System and setup
I used the BC204 with two different pairs of speakers and three digital sources. Speakers were Wilson Audio MAXX 2s or Alexandria X-2s, while an Audio Research CD3 Mk II, Esoteric X-01, or Zanden Model 5000 Signature/Model 2000 Premium combo spun CDs or SACDs. The preamp was a VTL TL7.5 Reference. Interconnects and speaker cables were from Siltech (SQ-110 Classic Mk 2 and LS-188 Classic Mk 2), Nordost (Valhalla), or Shunyata Research (Antares and Orion), and power cords were Shunyata Research Anaconda Vx and Alpha, Taipan, and Python. Everything was plugged into a Shunyata Research Hydra Model-8, which itself was plugged into one of Shunyata Research's Venom outlets.
Amps for comparison were Lamm ML2.1 or M1.2 Reference monoblocks. The ML2.1s sat on Silent Running VR 3.0 isoBases, the M1.2s on 5/8"-thick slabs of Corian. The BC204 rested on the carpeted floor of my listening room. As I noted in my review earlier this year, the VTL TL7.5 preamp has very high voltage gain, which can create hiss with certain amps, like the Lamm M1.2s, which have very high voltage gain themselves. Luckily, the BC204 has only 21.5dB of voltage gain, so it worked well with the VTL preamp. Gilbert Yeung designs his amps this way deliberately, so buyers will have to turn up their preamps and thereby get into the volume control's rotation where the sound is best.
A few in-use considerations. First, you will want to pair the BC204 (and BC202 for that matter) with cables that sound fast and open, even a bit lean. Nordost Valhalla and Shunyata Antares and Orion worked very well here. With the wrong cables, ones that are on the mellow side of the spectrum, the BC204 may sound overly subdued in the upper midrange. I found this out by pairing the amp with Siltech SQ-110 Classic Mk 2 and LS-188 Classic Mk 2, which were definitely the wrong cables for the amp. Second, the BC204 sounds best through its balanced inputs, where its full resolving power and dynamic capabilities are on display. Single ended, the BC204 sounds sweeter and more intimate, but also slower, less dynamic and a touch distant. Perhaps this was a system-dependent thing, but even Gilbert Yeung recognizes that the two inputs do sound different, which naturally implies that one is better. Luckily, experimentation is easy. Finally, Bascom King found that the BC202 inverts polarity through its balanced inputs but doesn't through the single-ended inputs. The same is true of the BC204. You'll want to compensate accordingly.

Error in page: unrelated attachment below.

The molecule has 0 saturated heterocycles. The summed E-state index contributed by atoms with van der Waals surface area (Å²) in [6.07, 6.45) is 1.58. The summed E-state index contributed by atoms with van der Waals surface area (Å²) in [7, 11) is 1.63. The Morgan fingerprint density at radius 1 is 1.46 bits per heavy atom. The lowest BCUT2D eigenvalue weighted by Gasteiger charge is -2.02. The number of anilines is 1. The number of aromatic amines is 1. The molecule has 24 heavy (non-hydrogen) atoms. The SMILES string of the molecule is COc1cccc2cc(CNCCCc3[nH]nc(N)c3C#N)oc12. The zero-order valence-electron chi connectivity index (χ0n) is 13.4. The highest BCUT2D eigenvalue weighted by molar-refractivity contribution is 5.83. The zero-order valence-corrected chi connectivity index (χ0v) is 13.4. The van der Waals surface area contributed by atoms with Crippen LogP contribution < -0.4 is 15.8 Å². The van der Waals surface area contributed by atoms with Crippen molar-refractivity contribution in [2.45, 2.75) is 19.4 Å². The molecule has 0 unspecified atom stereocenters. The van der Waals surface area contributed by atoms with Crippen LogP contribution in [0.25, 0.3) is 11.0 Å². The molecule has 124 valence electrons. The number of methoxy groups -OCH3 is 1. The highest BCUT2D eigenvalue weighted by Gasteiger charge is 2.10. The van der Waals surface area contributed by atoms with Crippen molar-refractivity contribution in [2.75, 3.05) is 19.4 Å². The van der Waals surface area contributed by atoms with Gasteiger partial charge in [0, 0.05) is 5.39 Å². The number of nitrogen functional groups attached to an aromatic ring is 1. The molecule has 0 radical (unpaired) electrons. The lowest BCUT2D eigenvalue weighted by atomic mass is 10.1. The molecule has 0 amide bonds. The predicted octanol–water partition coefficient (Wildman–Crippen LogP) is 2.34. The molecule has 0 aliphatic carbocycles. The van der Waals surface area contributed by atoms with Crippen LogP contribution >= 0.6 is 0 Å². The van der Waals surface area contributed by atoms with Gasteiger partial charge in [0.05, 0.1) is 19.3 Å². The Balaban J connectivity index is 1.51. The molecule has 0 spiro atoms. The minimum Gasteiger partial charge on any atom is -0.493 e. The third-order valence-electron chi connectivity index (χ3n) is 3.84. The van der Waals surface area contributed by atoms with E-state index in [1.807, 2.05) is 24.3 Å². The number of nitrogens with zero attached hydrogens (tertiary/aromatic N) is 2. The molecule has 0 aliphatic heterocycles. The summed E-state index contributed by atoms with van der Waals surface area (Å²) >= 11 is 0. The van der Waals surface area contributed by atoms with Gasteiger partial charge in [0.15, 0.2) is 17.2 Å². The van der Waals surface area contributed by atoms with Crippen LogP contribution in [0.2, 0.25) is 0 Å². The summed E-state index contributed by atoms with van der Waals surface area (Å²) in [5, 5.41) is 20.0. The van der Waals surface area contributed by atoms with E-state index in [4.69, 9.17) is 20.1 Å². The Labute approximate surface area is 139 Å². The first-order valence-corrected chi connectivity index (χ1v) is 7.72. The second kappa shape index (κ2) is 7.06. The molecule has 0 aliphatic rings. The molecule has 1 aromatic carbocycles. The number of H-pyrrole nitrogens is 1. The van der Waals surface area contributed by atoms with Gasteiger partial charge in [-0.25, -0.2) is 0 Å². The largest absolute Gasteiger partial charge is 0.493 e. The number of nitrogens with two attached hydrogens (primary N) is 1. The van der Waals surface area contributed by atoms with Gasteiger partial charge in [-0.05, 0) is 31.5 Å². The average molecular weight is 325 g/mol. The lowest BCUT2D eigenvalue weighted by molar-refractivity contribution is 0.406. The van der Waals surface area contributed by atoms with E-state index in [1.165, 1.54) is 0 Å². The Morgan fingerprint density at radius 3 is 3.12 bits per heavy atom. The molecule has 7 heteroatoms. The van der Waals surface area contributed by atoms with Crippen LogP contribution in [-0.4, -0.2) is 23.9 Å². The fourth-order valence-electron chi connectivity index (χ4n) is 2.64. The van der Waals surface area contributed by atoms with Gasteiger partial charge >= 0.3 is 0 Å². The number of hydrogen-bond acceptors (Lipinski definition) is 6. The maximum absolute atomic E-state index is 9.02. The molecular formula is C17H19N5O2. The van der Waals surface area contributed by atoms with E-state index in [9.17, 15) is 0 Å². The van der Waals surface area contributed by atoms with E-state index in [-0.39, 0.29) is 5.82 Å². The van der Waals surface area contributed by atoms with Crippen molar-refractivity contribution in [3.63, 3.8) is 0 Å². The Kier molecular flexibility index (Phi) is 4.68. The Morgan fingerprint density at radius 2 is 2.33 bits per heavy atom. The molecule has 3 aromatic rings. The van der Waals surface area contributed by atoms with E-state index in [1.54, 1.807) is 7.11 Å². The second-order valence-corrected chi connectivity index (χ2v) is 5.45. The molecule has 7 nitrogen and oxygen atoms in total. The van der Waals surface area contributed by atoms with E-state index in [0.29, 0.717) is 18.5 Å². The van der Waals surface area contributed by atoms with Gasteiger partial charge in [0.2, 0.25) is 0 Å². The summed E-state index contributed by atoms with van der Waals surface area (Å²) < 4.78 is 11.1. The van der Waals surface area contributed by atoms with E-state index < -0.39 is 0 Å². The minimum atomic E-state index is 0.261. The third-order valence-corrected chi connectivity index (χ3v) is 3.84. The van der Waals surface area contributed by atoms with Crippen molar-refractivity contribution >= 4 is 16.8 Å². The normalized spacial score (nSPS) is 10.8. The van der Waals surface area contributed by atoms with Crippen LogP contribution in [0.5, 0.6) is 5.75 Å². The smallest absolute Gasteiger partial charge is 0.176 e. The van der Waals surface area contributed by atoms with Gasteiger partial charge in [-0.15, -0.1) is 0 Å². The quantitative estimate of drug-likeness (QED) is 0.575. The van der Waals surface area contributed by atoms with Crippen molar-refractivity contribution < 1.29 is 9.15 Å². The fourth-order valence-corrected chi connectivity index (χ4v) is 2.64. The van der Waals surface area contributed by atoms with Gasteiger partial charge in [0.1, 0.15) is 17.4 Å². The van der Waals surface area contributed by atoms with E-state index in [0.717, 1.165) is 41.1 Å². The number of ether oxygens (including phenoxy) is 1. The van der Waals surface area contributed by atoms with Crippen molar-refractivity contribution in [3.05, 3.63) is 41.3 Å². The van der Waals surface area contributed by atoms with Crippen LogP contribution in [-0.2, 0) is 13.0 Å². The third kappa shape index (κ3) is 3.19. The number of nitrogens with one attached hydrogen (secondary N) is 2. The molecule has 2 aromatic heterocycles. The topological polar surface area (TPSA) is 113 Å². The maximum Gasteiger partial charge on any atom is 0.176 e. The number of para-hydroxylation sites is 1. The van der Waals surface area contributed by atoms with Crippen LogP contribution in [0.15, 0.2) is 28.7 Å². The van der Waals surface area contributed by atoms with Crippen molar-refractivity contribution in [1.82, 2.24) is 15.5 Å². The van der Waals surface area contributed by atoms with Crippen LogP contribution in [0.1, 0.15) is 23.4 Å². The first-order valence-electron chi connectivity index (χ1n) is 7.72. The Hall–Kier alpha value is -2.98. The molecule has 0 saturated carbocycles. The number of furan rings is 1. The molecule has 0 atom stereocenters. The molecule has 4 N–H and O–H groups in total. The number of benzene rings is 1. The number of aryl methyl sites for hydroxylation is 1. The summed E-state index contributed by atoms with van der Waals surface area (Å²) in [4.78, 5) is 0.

Because I had heard the BC202, I had some idea of what to expect from the BC204: a natural presentation that's never harsh or merciless in the way it conveys detail, the sort of sound I personally seek. However, the BC204 added a couple of things, including a slightly more incisive character that greatly enhanced the reproduction of brass instruments and piano, better large-scale dynamics, and slightly more presence in the bass region. What that extra $2500 buys is a better amp, not simply a more powerful one.
One of the best CDs I've bought recently is of a double-length recording from 1967 that has only recently made it to CD: Bill Evans's California Here I Come [Verve B0002681-02]. Of course, Evans's classic trio featured Paul Motian on drums and Scott LaFaro on bass accompanying Evans on piano. California Here I Come, which was recorded live at the Village Vanguard, where Evans laid down the classic Sunday at the Village Vanguard and Waltz for Debby, features the hard-playing Philly Joe Jones on drums and Eddie Gomez on bass, an interesting musical amalgam. For some reason "Available until 2007" is marked on the outside of the CD's packaging. I'd still rush to get a copy. Mine cost less than $10 -- for 75 minutes of great-sounding music from a legend. This is the definition of a bargain.